My childhood memories are more or less scattered and fragmented between two-three houses. One among those was my ancestral house - Mouttathu in Adoor. I am still not sure about how old that Naalukettu with thatched roof must have been. We were part of a big joint family back then and as there were many children in the same age group, time went by in a jiffy. As soon as we got back from school, the books were thrown aside and we would just dash out to the nearby fields. There would be many engaging activities and games to keep us busy till night fall. For the guests visiting, there was a separate outhouse called ‘Chaavadi’.
Another part of my childhood was spent in a house built by my maternal grandfather at a place called Pallikkal. During that time, the house was considered pretty modern in style and it was called ‘Medayil’. Strangely, most two-story houses were known by that name then. My mother and I stayed at this house for many years. There used to be many mango trees in its backyard and these were often visited by squirrels. Squirrels are picky eaters; they target only the ripe fruits on the trees and ignore the mushy fallen ones. I used to chase them away.
The Sree Kandaswami temple was near the house and during the 10 days of the festival season, we used to come and stay at Medayil.
A striking memory from that time was of 'Rosie'. The Rajapalayam breed dog came to our house uninvited and we became very close. Once I had to visit a dentist at Kayamkulam accompanied by the caretaker of the house. We travelled in an open bus that was a bit faster than a cycle. Rosie tagged along till the bus stop. When we got onto the bus, we could see Rosie running behind it. She followed the bus all the way till Kayamkulam for around 40 km!
One of my uncles owned a couple of theatres back then and he used to take us for movie outings. The first film I saw was Balan. I remember a few in which Thyagaraja Bhagavathar had acted.
Right from childhood, I was interested in dramatics. I acted in my first play when I was eight years old. I played the role of Buddha in a drama staged to celebrate the King’s birthday. Then I delved into some scripting and directing of plays, which had my own family members as actors and the stage was my home itself!
In the backstage of ‘Darshana’
Darshana, the house that I live in now at Sreekaryam, was built in 1977. It was my friend Bhaskaran Nair who told me about the auction of an old building that was being demolished and sold at Pazhavangadi. We took part in the auction, which had a number of leading wood merchants and purchased the structure at a good rate. Around 20 truckloads of materials were taken from the site and stored at the plot near the present day Chithralekha Studio as I did not have another place of my own for keeping this. The wood remained here for another 1 to 1.5 years braving rain and sun. I finally bought the plot opposite the studio from a popular arrack dealer in the region with the intention of building a home.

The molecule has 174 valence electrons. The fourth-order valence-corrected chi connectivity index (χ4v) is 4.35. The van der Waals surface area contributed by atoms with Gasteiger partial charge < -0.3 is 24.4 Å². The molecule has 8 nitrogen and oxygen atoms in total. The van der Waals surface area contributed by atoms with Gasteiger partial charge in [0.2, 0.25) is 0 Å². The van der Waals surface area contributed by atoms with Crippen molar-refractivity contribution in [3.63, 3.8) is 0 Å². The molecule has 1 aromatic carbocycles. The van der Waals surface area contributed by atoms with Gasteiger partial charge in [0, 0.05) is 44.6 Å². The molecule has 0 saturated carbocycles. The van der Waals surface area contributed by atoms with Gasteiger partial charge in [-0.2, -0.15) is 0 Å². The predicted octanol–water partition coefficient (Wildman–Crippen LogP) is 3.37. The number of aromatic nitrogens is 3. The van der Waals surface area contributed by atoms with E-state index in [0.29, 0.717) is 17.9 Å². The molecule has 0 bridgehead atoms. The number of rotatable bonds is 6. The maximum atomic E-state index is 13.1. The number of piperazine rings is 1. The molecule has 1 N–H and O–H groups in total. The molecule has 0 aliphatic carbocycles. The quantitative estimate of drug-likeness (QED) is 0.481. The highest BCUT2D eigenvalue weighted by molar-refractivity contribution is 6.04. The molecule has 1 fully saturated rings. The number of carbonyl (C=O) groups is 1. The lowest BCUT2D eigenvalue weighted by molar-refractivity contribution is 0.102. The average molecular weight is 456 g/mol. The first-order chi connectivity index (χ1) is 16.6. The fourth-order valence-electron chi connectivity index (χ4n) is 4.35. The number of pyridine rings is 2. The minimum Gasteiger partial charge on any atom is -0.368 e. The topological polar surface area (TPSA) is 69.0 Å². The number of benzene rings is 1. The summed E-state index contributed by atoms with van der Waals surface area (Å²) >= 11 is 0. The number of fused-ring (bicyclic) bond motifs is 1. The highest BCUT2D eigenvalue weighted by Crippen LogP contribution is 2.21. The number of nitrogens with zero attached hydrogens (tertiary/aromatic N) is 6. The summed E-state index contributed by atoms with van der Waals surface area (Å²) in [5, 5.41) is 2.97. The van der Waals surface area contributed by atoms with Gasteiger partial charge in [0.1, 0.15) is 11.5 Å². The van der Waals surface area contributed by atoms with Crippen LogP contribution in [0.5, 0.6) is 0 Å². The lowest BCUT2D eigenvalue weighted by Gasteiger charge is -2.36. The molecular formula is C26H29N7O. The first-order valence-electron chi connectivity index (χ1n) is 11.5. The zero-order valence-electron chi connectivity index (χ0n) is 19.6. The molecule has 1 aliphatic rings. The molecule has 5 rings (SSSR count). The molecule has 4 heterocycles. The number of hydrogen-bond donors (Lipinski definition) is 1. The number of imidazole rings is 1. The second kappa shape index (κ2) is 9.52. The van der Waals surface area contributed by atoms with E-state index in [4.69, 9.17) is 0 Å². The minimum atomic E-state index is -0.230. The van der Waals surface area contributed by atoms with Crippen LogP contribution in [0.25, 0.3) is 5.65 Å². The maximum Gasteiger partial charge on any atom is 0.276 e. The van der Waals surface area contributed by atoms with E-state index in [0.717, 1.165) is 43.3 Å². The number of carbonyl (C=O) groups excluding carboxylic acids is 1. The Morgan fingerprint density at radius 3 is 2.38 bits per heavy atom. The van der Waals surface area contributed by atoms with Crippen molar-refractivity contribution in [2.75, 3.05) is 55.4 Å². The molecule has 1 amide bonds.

Around that time, architect Laurie Baker had started with his vernacular sustainable eco-friendly green architecture in India. He had built a church for the Christian missionaries in a place called Azhakiyapandipuram in Tamil Nadu. I was once invited to do a documentary on the church. It was love at first sight for me when I saw that Baker style church. That is how the design of Darshana came to be a mix of Baker style architecture and elements from the memories of my ancestral tharavadu.
I had numbered the pieces of wood when I brought it at the auction back then, but most of the wood had decayed and could not be used. The first set of skilled workers was unable to comprehend my vision for the house and then I hired a second team of workers. This didn’t work either. Finally, it was an aged mason with his team of men that got the work completed. I was unable to inform Baker after my house got completed. But once he noticed the house, which had his style from an aerial view while in an airplane, he came in search of this place! He visited the house and went back wholeheartedly giving it full marks.
There are two entry points to the house. Large glass windows have been used throughout. Many had doubts about the security factor of placing such large windows. That didn’t worry me much though, as there weren’t any valuables in the house. Making the attic was what turned out to be the most expensive part in the construction. This made the interiors quite cool but it was a problem when the toddy cats came to camp there. Anyway, it is all an adjustment now and we happily co-exist!
I feel there is no other race like Malayalees who are so obsessed about building compound or border walls. Even if the house is small, they are adamant about having a huge padipura and can’t do away with a large, intricately worked fancy gate! And then they go about laying tiles all around the house and all over the outer grounds. Our traditional Vaasthu science of architecture is in fact so profound and it is sad that very few realize the importance and follow it. Malayalees are yet to master the art of reusing and recycling of materials without further contributing to waste generation.